There is reason to suspect this truncation of the law is commonplace is FL courtrooms. This omission has the effect of fetishizing the offender’s own perception of imminent danger—however grossly mistaken this perception may be. This is a serious matter: Three decades-plus of scientific study shows that whites like Dunn, even those who hold no overtly racist ideas, are likely to perceive black men like Davis as more threatening than they really are, and to manufacture ‘perceptions’ and even false memories to support that view. (See sect (2)(b) of my earlier post for the evidence.) The failure to examine the legal “reasonableness” of perceptions of threat makes an already shitty law worse; it vacates the chance to identify and account for any latent racism at work in both the defendant’s perceptions and the jury’s own beliefs.
Dunn was not in fear of his life
That said, Dunn never really had a good SYG defense, truncated version or not, and jurors were wrong to think he did. I say this because: Even if Dunn did face an imminent mortal threat in Jordan Davis, there is abundant evidence that he did not in fact perceive himself to.
The essence of SYG is that, even if defensive options short of deadly force (e.g. retreat) are available, one is legally free to ignore them. But there this knife has another edge: Failure to take one of these lesser options can itself be evidence that one did not perceive an imminent threat in the first place. That is, if Dunn’s safety would have been clearly better served by a retreat—that is, if “standing ground” was clearly more dangerous than leaving—this counts against his claim that he faced a mortal threat to begin with.
This possibility is implicit in the language of the law but so far absent from its application. But consider:
Dunn claimed that Jordan brandished a shotgun and threatened to “kill him.” Dunn responded to this “imminent threat” by asking for verbal clarification of the threat—“What did you say to me?—then ambled to his car to retrieve (and possibly load) a pistol from his glove compartment, then physically returned to the “threat” and began firing, finally chasing the “threat,” still shooting, as Davis squealed away in fear. Dunn had to know that simply leaving was more likely to keep him safe. But he stood and fought anyway. This isn’t the behavior of a “mortally scared” person; it is the behavior of a homicidal aggressor.
Witnesses heard Dunn say, “You’re not going to talk to me like that,” before (or rather as) he attacked. Really, is this how one responds to a verbal threat one takes seriously?—to emphasize its form rather than content? No way. If someone breaks in my house and holds a knife to my throat, I don’t get fucking offended about his churlish tone of voice. I get scared for my life. Dunn didn’t get scared; he got the vapors.
In the end, Stand Your Ground couldn’t protect Dunn. But it almost did. And someone else will get a chance to try it on, and soon. And the most likely beneficiary of this defense, when it works, will be a white killer of a black victim. The fact that these outcomes are patterned amounts to no less than state sanctioning of these deaths. And this has effects prior to and outside the courtroom. Quite frankly, it sends a message.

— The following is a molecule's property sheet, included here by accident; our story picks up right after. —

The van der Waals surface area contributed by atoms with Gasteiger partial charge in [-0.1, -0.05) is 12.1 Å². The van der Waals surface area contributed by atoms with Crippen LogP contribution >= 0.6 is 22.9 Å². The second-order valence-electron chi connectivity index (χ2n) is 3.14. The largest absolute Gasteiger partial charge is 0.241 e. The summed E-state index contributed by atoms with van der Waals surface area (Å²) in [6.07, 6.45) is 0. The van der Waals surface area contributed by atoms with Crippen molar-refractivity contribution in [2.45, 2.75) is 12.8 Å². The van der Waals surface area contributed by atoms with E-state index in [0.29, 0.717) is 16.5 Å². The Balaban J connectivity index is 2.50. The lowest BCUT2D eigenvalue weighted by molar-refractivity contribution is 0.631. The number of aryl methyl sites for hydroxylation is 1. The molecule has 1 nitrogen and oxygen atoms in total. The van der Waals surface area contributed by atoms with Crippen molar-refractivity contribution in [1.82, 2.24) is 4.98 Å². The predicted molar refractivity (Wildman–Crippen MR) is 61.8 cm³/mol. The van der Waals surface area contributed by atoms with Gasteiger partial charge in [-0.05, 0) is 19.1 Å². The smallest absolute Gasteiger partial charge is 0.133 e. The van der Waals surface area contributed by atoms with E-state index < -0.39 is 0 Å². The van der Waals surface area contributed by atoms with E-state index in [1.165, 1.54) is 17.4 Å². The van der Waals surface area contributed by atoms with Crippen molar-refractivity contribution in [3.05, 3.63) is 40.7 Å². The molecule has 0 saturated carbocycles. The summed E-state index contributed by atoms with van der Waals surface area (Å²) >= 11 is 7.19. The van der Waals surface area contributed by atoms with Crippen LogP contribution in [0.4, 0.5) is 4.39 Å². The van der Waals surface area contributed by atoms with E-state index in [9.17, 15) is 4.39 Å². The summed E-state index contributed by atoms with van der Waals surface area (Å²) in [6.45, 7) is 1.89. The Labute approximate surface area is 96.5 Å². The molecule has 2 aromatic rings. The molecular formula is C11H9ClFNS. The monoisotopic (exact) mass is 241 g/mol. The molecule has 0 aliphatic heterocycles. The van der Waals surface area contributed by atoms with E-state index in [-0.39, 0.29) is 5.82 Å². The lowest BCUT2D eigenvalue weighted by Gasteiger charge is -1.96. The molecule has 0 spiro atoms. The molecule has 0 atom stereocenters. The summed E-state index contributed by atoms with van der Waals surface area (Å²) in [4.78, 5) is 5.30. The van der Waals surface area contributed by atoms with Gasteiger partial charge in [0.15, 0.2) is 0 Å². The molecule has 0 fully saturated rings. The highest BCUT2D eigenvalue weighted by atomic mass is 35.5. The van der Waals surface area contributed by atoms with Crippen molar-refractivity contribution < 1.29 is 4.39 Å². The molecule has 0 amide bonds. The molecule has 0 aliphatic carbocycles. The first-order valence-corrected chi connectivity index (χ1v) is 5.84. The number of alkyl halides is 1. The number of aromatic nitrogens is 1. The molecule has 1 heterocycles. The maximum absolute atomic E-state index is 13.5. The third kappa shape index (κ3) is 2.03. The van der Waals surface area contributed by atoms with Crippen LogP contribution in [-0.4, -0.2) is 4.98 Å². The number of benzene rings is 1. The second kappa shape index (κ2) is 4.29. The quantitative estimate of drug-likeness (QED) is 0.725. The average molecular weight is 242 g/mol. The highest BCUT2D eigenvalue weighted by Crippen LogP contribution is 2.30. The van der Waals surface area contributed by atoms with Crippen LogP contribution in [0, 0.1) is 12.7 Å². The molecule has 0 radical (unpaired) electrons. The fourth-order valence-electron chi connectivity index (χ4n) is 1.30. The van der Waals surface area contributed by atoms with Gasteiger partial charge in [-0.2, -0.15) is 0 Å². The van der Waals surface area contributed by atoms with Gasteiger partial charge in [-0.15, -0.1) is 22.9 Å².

Dunn’s sentence is a victory and I’m not going to hate on it. But it is a rare one indeed, and for a reason.
[Analysis to follow. I leave you with this sentiment in the mean.]
Aslan is correct to press that what Islamophobes like to think of as “Muslim problems” (e.g. sexism) are better seen as regional-cultural ones. (He’s also sharper and more polemical than in his last (albeit still very punchy) viral takedown. Keep ‘em coming, holmes.)
These naughty elements aren’t even nearly correlated with “the Muslim world.” Indonesia has more Muslims than anywhere else and sees legal and social equality between the sexes.
The mismatch is not only geographical, but historical. Aslan might have added: “Islamic sexism” is mostly an import from Christianity. Deepa Kumar in “Islamophobia and the Politics of Empire”:
As Islam spread, it adopted the cultural practices of various empires, including those of the neighboring Persian and Byzanine empires. The Christians, who populated the Middle East and the Meditteranean had more rigid customs associated with women. In the Christian Byzantine Empire, the sexes were segregated. Women were not to be seen in public, were veiled, and were given only rudimentary education. As the expanding Islamic empire incorporated these regions, it also assimilated these cultural and social practices. In other words, the particular misogynistic practices that Islam came to adopt were largely inherited from the Christian and Jewish religious customs of the neighboring societies Muslims conquered. The…point here is that sexist attitudes toward women, far from being unique to Islam, were prevalent among Christians and Jews as well.
By rank accident of history, Western imperialism has executed a ‘chilling effect’ on some aspects of some parts of the “Muslim world,” which have—long story—benefited unequally from the advent of political liberalism. This, more than anything ‘in the Quran’, Pamela Geller, is the story of “Islamic sexism.”
 OK, not quite. Patriarchy is endemic to every nation, “Muslim” and Western alike. I should have said: The criticisms which conservative Islamophobes make about Islam vis-a-vis sexism would not apply to Indonesia. Of course, we should strive for a higher standard for treatment of women than that set by conservative Islamophobes. [t/y Eric F.]